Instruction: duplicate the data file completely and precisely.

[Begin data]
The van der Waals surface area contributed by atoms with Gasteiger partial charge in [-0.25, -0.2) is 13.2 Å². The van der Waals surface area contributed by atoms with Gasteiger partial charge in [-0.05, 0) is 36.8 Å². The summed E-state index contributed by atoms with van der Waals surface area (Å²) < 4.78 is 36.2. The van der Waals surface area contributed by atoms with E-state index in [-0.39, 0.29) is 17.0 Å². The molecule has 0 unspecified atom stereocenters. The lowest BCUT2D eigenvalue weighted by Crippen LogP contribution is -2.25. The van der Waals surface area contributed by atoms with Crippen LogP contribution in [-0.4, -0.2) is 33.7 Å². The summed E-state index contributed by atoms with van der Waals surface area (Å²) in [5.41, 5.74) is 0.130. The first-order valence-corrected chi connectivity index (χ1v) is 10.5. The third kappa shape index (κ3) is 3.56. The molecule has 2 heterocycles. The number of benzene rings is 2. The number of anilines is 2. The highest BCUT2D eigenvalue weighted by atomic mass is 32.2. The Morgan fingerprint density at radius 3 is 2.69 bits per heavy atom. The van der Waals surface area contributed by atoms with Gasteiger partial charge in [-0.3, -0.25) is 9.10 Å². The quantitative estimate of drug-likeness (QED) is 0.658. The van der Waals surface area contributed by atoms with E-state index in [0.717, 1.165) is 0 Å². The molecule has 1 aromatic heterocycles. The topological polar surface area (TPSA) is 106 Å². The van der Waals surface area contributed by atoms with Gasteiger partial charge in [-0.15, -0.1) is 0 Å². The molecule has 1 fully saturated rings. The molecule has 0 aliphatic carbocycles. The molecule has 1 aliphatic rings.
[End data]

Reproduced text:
The van der Waals surface area contributed by atoms with Gasteiger partial charge in [-0.25, -0.2) is 13.2 Å². The van der Waals surface area contributed by atoms with Gasteiger partial charge in [-0.05, 0) is 36.8 Å². The summed E-state index contributed by atoms with van der Waals surface area (Å²) < 4.78 is 36.2. The van der Waals surface area contributed by atoms with E-state index in [-0.39, 0.29) is 17.0 Å². The molecule has 0 unspecified atom stereocenters. The lowest BCUT2D eigenvalue weighted by Crippen LogP contribution is -2.25. The van der Waals surface area contributed by atoms with Crippen LogP contribution in [-0.4, -0.2) is 33.7 Å². The summed E-state index contributed by atoms with van der Waals surface area (Å²) in [5.41, 5.74) is 0.130. The first-order valence-corrected chi connectivity index (χ1v) is 10.5. The third kappa shape index (κ3) is 3.56. The molecule has 2 heterocycles. The number of benzene rings is 2. The number of anilines is 2. The highest BCUT2D eigenvalue weighted by atomic mass is 32.2. The Morgan fingerprint density at radius 3 is 2.69 bits per heavy atom. The van der Waals surface area contributed by atoms with Gasteiger partial charge in [-0.3, -0.25) is 9.10 Å². The quantitative estimate of drug-likeness (QED) is 0.658. The van der Waals surface area contributed by atoms with E-state index in [0.717, 1.165) is 0 Å². The molecule has 1 aromatic heterocycles. The topological polar surface area (TPSA) is 106 Å². The van der Waals surface area contributed by atoms with Gasteiger partial charge in [-0.15, -0.1) is 0 Å². The molecule has 1 fully saturated rings. The molecule has 0 aliphatic carbocycles. The molecule has 1 aliphatic rings.